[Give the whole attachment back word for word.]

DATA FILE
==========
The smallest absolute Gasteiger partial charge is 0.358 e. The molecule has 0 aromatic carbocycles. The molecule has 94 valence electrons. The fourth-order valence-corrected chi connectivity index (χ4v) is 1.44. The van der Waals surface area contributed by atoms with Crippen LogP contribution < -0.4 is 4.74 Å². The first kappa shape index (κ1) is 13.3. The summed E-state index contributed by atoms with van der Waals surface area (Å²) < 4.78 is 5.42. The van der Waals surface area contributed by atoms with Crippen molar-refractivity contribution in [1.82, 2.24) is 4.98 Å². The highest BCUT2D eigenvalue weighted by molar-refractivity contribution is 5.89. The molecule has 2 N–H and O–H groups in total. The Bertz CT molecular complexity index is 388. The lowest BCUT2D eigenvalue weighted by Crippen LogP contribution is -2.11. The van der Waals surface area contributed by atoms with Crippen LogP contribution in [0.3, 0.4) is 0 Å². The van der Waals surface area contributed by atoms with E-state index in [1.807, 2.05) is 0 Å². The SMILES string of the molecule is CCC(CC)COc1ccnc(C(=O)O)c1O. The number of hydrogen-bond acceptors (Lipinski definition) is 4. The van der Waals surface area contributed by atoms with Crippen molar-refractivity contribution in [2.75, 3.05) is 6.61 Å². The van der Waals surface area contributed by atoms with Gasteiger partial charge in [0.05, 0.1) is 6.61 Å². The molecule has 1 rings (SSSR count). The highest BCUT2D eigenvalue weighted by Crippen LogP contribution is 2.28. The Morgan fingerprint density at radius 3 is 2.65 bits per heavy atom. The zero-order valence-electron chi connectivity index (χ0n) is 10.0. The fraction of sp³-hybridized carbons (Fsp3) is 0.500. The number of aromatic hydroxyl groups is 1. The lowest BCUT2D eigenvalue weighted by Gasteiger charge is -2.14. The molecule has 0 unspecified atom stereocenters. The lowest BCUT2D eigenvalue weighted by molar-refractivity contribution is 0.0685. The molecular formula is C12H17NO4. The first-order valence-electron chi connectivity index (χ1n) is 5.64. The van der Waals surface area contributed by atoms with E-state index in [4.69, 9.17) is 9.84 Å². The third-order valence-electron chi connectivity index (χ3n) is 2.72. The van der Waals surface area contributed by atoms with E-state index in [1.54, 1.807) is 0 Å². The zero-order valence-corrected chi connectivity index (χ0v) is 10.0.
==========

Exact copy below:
The smallest absolute Gasteiger partial charge is 0.358 e. The molecule has 0 aromatic carbocycles. The molecule has 94 valence electrons. The fourth-order valence-corrected chi connectivity index (χ4v) is 1.44. The van der Waals surface area contributed by atoms with Crippen LogP contribution < -0.4 is 4.74 Å². The first kappa shape index (κ1) is 13.3. The summed E-state index contributed by atoms with van der Waals surface area (Å²) < 4.78 is 5.42. The van der Waals surface area contributed by atoms with Crippen molar-refractivity contribution in [1.82, 2.24) is 4.98 Å². The highest BCUT2D eigenvalue weighted by molar-refractivity contribution is 5.89. The molecule has 2 N–H and O–H groups in total. The Bertz CT molecular complexity index is 388. The lowest BCUT2D eigenvalue weighted by Crippen LogP contribution is -2.11. The van der Waals surface area contributed by atoms with Crippen LogP contribution in [0.3, 0.4) is 0 Å². The van der Waals surface area contributed by atoms with E-state index in [1.807, 2.05) is 0 Å². The SMILES string of the molecule is CCC(CC)COc1ccnc(C(=O)O)c1O. The number of hydrogen-bond acceptors (Lipinski definition) is 4. The van der Waals surface area contributed by atoms with Crippen molar-refractivity contribution in [2.75, 3.05) is 6.61 Å². The van der Waals surface area contributed by atoms with Gasteiger partial charge in [0.05, 0.1) is 6.61 Å². The molecule has 1 rings (SSSR count). The highest BCUT2D eigenvalue weighted by Crippen LogP contribution is 2.28. The Morgan fingerprint density at radius 3 is 2.65 bits per heavy atom. The zero-order valence-electron chi connectivity index (χ0n) is 10.0. The fraction of sp³-hybridized carbons (Fsp3) is 0.500. The number of aromatic hydroxyl groups is 1. The lowest BCUT2D eigenvalue weighted by Gasteiger charge is -2.14. The molecule has 0 unspecified atom stereocenters. The lowest BCUT2D eigenvalue weighted by molar-refractivity contribution is 0.0685. The molecular formula is C12H17NO4. The first-order valence-electron chi connectivity index (χ1n) is 5.64. The van der Waals surface area contributed by atoms with E-state index in [4.69, 9.17) is 9.84 Å². The third-order valence-electron chi connectivity index (χ3n) is 2.72. The van der Waals surface area contributed by atoms with E-state index in [1.54, 1.807) is 0 Å². The zero-order valence-corrected chi connectivity index (χ0v) is 10.0.